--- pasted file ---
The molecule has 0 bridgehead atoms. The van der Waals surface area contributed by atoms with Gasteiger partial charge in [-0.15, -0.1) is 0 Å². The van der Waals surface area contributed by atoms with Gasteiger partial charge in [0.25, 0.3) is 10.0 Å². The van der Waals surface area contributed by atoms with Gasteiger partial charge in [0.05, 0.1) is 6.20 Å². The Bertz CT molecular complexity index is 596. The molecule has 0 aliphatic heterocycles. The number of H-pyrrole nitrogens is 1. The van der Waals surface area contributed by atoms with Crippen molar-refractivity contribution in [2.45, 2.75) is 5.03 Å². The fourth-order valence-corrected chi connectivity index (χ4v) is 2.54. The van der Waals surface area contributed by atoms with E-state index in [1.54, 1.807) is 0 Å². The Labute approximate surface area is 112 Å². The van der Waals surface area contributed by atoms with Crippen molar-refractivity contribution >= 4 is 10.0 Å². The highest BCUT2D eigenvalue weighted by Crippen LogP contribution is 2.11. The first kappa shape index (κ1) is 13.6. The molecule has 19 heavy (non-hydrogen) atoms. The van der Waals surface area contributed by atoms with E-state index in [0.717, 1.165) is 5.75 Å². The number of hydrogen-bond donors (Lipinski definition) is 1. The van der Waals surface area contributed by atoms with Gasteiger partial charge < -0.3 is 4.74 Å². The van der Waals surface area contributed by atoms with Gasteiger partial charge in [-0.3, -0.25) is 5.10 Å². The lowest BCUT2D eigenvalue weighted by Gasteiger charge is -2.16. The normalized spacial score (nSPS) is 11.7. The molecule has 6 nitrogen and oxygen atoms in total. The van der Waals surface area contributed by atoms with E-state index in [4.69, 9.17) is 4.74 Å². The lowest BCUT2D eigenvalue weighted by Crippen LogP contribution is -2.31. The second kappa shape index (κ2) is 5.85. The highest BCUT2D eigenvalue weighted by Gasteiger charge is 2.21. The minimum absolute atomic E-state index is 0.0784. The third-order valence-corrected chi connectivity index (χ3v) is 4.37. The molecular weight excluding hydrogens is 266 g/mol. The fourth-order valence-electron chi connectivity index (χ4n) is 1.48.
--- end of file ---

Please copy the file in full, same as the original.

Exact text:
The molecule has 0 bridgehead atoms. The van der Waals surface area contributed by atoms with Gasteiger partial charge in [-0.15, -0.1) is 0 Å². The van der Waals surface area contributed by atoms with Gasteiger partial charge in [0.25, 0.3) is 10.0 Å². The van der Waals surface area contributed by atoms with Gasteiger partial charge in [0.05, 0.1) is 6.20 Å². The Bertz CT molecular complexity index is 596. The molecule has 0 aliphatic heterocycles. The number of H-pyrrole nitrogens is 1. The van der Waals surface area contributed by atoms with Crippen molar-refractivity contribution in [2.45, 2.75) is 5.03 Å². The fourth-order valence-corrected chi connectivity index (χ4v) is 2.54. The van der Waals surface area contributed by atoms with E-state index in [1.54, 1.807) is 0 Å². The Labute approximate surface area is 112 Å². The van der Waals surface area contributed by atoms with Crippen molar-refractivity contribution >= 4 is 10.0 Å². The highest BCUT2D eigenvalue weighted by Crippen LogP contribution is 2.11. The first kappa shape index (κ1) is 13.6. The molecule has 19 heavy (non-hydrogen) atoms. The van der Waals surface area contributed by atoms with E-state index in [0.717, 1.165) is 5.75 Å². The number of hydrogen-bond donors (Lipinski definition) is 1. The van der Waals surface area contributed by atoms with Gasteiger partial charge < -0.3 is 4.74 Å². The van der Waals surface area contributed by atoms with Gasteiger partial charge in [-0.3, -0.25) is 5.10 Å². The lowest BCUT2D eigenvalue weighted by Gasteiger charge is -2.16. The normalized spacial score (nSPS) is 11.7. The molecule has 6 nitrogen and oxygen atoms in total. The van der Waals surface area contributed by atoms with E-state index in [4.69, 9.17) is 4.74 Å². The lowest BCUT2D eigenvalue weighted by Crippen LogP contribution is -2.31. The second kappa shape index (κ2) is 5.85. The highest BCUT2D eigenvalue weighted by Gasteiger charge is 2.21. The minimum absolute atomic E-state index is 0.0784. The third-order valence-corrected chi connectivity index (χ3v) is 4.37. The molecular weight excluding hydrogens is 266 g/mol. The fourth-order valence-electron chi connectivity index (χ4n) is 1.48.